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Joey O.

CD of The Week

Week of 5/16/16

    Radiohead - A Moon Shaped Pool (XL Recordings)

    Unless you've been living under an Internet-free rock for the last week, you're well aware that Radiohead's anticipated ninth album A Moon Shaped Pool was released on Mother's Day. After a few days' gradual buildup, the record's title, track list and artwork all were unveiled at the same time as the music. While the band has tinkered with the traditional album release for years (sorry Beyhive, Radiohead did it firstā?¦), these tactics have often overshadowed the music. So let's focus on what really matters here: the 11 songs that make up A Moon Shaped Pool.

    The album pulls from various eras of the band, both sonically and songwriting-wise. Radiohead has famously revised and revisited old material over the years and the majority of these songs have been built out of tunes that die-hard fans have been aware of for some time.

    This includes album opener 'Burn the Witch,' the lead single that is defined by Jonny Greenwood's puncturing string arrangements. Thom Yorke's warnings against fearmongering are quite timely in this year of Trump. The notable lyric about 'a low flying panic attack' could best describe much of the album itself. Instead of swinging for the fences, their fears are kept close to the ground throughout.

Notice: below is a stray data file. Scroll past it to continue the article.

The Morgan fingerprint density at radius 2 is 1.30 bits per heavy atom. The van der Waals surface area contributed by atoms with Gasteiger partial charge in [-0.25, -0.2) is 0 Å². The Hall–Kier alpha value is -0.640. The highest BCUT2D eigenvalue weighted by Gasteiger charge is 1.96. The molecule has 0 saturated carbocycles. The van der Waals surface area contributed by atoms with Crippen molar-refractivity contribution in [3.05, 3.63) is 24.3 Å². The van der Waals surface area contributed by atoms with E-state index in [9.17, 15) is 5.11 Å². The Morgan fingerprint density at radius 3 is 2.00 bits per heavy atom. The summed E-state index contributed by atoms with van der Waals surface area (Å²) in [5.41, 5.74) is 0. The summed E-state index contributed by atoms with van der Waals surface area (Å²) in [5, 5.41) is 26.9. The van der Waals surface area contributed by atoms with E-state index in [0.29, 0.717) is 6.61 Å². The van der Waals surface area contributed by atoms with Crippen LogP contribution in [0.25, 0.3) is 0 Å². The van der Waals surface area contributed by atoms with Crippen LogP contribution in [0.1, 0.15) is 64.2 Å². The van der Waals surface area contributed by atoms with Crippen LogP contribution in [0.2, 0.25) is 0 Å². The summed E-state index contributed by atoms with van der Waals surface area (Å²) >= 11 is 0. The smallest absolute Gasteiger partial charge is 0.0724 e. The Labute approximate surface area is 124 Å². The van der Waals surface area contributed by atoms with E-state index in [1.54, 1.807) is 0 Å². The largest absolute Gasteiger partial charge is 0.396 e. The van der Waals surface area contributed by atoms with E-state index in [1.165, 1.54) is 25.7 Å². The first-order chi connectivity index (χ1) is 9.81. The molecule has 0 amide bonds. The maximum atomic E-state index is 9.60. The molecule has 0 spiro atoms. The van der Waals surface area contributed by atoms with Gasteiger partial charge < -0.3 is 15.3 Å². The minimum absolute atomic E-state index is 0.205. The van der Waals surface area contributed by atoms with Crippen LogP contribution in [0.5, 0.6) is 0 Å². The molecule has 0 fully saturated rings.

'Daydreaming' isn't far from previous piano ruminations such as 'Pyramid Song' or 'Sail to the Moon,' but then its final moments devolve into a blur of nightmarish, unidentifiable animalistic sounds. Album highlight 'Identikit' debuted on their 2012 tour and drummer Phil Selway's nimble rhythms are straight off their last album. The King of Limbs. Yorke has sung an awful lot about rain over the years and with its chorus of 'Broken hearts make it rain,' 'Identikit' has one of the most direct moments on the whole album. The track then wraps up with a spindly guitar solo or at least the closest thing to a solo on A Moon Shaped Pool. Elsewhere, 'Desert Island Disk' features some folk rock guitar picking that you've never heard on a Radiohead song before.

    And then there's 'True Love Waits' ' a longtime fan favorite that has appeared in their live sets for two decades (!). The band famously could never get a studio version recorded that they were satisfied with, but did release it on the 2001 live album I Might Be Wrong. On AMSP, the song essentially stays intact but has changed from a sad, strumming tune to a stark piano lament. Yorke's final line of 'Don't leave' is given more weight and sadness than ever.

    As gorgeous as A Moon Shaped Pool sounds, it has very few songs that truly stay with you. We're miles away from Jonny's iconic *ch-chunk* guitar part in 'Creep' at this point. Additionally, Yorke's increasing reliance on singing in his highest register while bathed in echo often renders his vocals both ethereal and indecipherable.

    With its gorgeous strings and delicate songs, A Moon Shaped Pool is definitely a 'headphones' record, where you must listen closely to hear every layer. If only more of these lovely tunes stuck once you get out of the pool.
    Review by Joey O.

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